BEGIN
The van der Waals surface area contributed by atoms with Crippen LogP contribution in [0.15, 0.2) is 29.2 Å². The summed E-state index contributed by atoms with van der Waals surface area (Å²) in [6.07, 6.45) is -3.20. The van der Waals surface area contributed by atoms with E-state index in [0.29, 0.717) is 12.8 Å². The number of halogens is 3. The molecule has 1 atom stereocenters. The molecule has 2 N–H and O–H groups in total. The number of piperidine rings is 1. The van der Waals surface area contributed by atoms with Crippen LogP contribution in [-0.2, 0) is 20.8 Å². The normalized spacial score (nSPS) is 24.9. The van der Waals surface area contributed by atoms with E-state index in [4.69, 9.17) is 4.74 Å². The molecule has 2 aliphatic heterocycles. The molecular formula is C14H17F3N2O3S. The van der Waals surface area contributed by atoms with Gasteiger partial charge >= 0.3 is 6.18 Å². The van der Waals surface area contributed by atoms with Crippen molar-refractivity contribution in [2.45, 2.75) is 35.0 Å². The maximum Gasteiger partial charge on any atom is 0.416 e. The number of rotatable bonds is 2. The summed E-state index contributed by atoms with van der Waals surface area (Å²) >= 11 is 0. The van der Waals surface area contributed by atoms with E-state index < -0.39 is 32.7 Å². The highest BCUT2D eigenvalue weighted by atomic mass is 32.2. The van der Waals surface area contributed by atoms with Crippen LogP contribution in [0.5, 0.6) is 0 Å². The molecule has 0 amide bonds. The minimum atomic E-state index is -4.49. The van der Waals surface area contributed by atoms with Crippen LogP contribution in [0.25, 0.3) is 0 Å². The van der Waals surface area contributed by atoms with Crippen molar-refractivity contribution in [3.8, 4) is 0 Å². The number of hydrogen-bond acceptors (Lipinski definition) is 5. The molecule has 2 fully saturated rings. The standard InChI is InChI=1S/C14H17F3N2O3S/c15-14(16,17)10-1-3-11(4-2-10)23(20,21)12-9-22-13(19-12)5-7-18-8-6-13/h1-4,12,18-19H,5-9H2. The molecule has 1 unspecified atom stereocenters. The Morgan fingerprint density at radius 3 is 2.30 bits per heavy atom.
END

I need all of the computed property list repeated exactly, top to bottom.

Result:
The van der Waals surface area contributed by atoms with Crippen LogP contribution in [0.15, 0.2) is 29.2 Å². The summed E-state index contributed by atoms with van der Waals surface area (Å²) in [6.07, 6.45) is -3.20. The van der Waals surface area contributed by atoms with E-state index in [0.29, 0.717) is 12.8 Å². The number of halogens is 3. The molecule has 1 atom stereocenters. The molecule has 2 N–H and O–H groups in total. The number of piperidine rings is 1. The van der Waals surface area contributed by atoms with Crippen LogP contribution in [-0.2, 0) is 20.8 Å². The normalized spacial score (nSPS) is 24.9. The van der Waals surface area contributed by atoms with E-state index in [4.69, 9.17) is 4.74 Å². The molecule has 2 aliphatic heterocycles. The molecular formula is C14H17F3N2O3S. The van der Waals surface area contributed by atoms with Gasteiger partial charge >= 0.3 is 6.18 Å². The van der Waals surface area contributed by atoms with Crippen molar-refractivity contribution in [2.45, 2.75) is 35.0 Å². The maximum Gasteiger partial charge on any atom is 0.416 e. The number of rotatable bonds is 2. The summed E-state index contributed by atoms with van der Waals surface area (Å²) >= 11 is 0. The van der Waals surface area contributed by atoms with E-state index < -0.39 is 32.7 Å². The highest BCUT2D eigenvalue weighted by atomic mass is 32.2. The van der Waals surface area contributed by atoms with Crippen LogP contribution in [0.5, 0.6) is 0 Å². The molecule has 0 amide bonds. The minimum atomic E-state index is -4.49. The van der Waals surface area contributed by atoms with Crippen LogP contribution in [0.25, 0.3) is 0 Å². The van der Waals surface area contributed by atoms with Crippen molar-refractivity contribution in [3.8, 4) is 0 Å². The number of hydrogen-bond acceptors (Lipinski definition) is 5. The molecule has 2 fully saturated rings. The standard InChI is InChI=1S/C14H17F3N2O3S/c15-14(16,17)10-1-3-11(4-2-10)23(20,21)12-9-22-13(19-12)5-7-18-8-6-13/h1-4,12,18-19H,5-9H2. The molecule has 1 unspecified atom stereocenters. The Morgan fingerprint density at radius 3 is 2.30 bits per heavy atom.